## Variation and Deviation

Truth lies within a little and certain compass, but error is immense.

## Variation

This is the difference between true North and magnetic North, this changes with:

• Location
• Time

## How do I work out the variation?

• You can’t just say that variation is x degrees and apply it. You must know the amount of variation and whether to add or subtract it. There are several different ways of calculating variation. Most charts have a compass rose (or several) on the chart and inside the rose there will be an arrow offset giving the number of degrees and minutes and the date. This is a good starting point. The process is to work out how much the variation has changed since the chart was produced, then add or subtract his amount from a true course to find a magnetic course.

A magnetic North arrow on the compass rose shows the variation at your location and the date this recorded with the rate of annual change.

In this example we can see that the variation in 5 degrees West in 2002 and is decreasing 7 minutes annually.

To find variation:

Work out how much it has changed since published and add/subtract that amount.

2002-2019 = 17 years

17 x 7 minutes = 119 minutes. We can round this up to 120 minutes which is 2 degrees.

(We always round up or down to the nearest whole degree).

As it is decreasing we subtract.

The variation in 2019 for this area will be 5 degrees minus 2 degrees = 3 degrees.

## So how is it done?

The diagram above shows how to apply variation, if you are going from true to compass add WEST, subtract EAST. If you are going from compass to true, subtract WEST and add EAST.

There is a whole section on this subject with examples in the RYA Day Skipper theory course.

### How to calculate variation

If the variation given is West and the annual Variation correction to apply is East then you subtract.
Conversely if variation was East and the annual deviation correction to apply is West then you again subtract.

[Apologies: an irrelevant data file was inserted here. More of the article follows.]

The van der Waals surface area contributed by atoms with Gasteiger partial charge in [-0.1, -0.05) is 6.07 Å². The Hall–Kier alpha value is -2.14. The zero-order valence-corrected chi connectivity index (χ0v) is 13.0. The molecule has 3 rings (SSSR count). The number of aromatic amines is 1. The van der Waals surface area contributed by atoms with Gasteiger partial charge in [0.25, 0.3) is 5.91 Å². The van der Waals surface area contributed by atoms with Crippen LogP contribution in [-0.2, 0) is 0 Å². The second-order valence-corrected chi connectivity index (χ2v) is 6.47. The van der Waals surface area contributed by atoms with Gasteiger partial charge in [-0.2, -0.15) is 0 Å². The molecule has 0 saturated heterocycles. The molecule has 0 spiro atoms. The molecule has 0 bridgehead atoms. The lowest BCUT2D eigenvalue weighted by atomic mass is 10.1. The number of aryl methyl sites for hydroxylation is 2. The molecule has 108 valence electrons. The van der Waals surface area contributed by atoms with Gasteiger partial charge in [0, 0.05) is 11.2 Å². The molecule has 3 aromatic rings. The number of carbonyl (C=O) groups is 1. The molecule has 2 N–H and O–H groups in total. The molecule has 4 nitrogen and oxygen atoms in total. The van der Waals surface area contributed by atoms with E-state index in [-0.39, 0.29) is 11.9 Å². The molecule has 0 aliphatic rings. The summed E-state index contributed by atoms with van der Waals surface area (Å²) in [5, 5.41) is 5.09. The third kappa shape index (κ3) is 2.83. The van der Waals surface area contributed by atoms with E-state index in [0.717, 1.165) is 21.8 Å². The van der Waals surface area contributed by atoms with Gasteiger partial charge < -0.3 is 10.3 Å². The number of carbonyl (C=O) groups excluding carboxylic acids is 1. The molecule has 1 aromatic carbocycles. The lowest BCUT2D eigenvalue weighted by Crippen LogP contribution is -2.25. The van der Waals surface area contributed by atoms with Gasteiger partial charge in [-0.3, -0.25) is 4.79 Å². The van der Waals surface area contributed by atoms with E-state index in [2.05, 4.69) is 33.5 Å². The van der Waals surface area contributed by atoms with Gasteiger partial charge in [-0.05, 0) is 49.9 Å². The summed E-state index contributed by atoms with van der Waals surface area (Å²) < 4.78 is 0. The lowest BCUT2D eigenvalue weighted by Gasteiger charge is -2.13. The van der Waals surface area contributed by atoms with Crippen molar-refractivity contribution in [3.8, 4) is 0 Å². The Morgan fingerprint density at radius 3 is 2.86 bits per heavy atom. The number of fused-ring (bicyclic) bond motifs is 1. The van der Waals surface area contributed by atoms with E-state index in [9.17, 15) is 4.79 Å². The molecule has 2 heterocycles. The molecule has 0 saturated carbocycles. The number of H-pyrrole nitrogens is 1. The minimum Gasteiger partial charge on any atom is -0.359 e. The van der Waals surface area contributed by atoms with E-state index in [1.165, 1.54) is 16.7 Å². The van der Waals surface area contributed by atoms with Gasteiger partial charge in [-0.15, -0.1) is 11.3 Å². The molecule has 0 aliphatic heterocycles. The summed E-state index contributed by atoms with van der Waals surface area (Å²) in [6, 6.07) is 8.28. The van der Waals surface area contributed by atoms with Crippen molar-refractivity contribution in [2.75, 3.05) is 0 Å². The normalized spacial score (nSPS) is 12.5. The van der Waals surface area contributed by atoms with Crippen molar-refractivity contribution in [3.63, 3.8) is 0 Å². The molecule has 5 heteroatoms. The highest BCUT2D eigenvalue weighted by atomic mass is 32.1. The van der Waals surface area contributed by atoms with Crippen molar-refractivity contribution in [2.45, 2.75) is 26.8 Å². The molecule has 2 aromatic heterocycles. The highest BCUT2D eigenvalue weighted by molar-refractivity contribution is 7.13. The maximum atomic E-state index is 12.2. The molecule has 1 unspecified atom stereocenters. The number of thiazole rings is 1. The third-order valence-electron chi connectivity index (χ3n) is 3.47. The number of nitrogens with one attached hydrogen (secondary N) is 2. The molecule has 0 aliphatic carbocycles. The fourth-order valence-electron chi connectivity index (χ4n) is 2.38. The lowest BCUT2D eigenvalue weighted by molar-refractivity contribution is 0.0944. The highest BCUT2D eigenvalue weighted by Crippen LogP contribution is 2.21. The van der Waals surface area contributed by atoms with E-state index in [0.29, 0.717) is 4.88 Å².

If Variation given is West and the annual Variation correction to apply is also West then you ADD.
If Variation given is East and the annual Variation correction to apply is also East then you ADD.

## Deviation

Deviation

This is the effect of the vessel on the magnetic compass. If you stick a great big lump of metal (an engine for example) or electrical cables near a magnetic compass then chances are it will deviate from it’s original “pointing to magnetic North” position. Of course, this is exactly the situation on board a boat! You will need to account for this when navigating.

Each boat has a deviation table written for it and lists the deviation that can’t be adjusted out by a compass adjuster, so you can apply the corrections yourself when calculating compass courses.

## Pitfalls and common mistakes

Forgetting to add or subtract magnetic variation and deviation when working out an estimated position or course to steer will put your calculations out and could put you into danger. Always check your workings, if it looks wrong, the chances are it is wrong. Check and recheck before you proceed with your voyage.

True to compass crib sheet. This is self-explanatory and there is an example of how to use it on the page. Feel free to email me if you have any questions about this.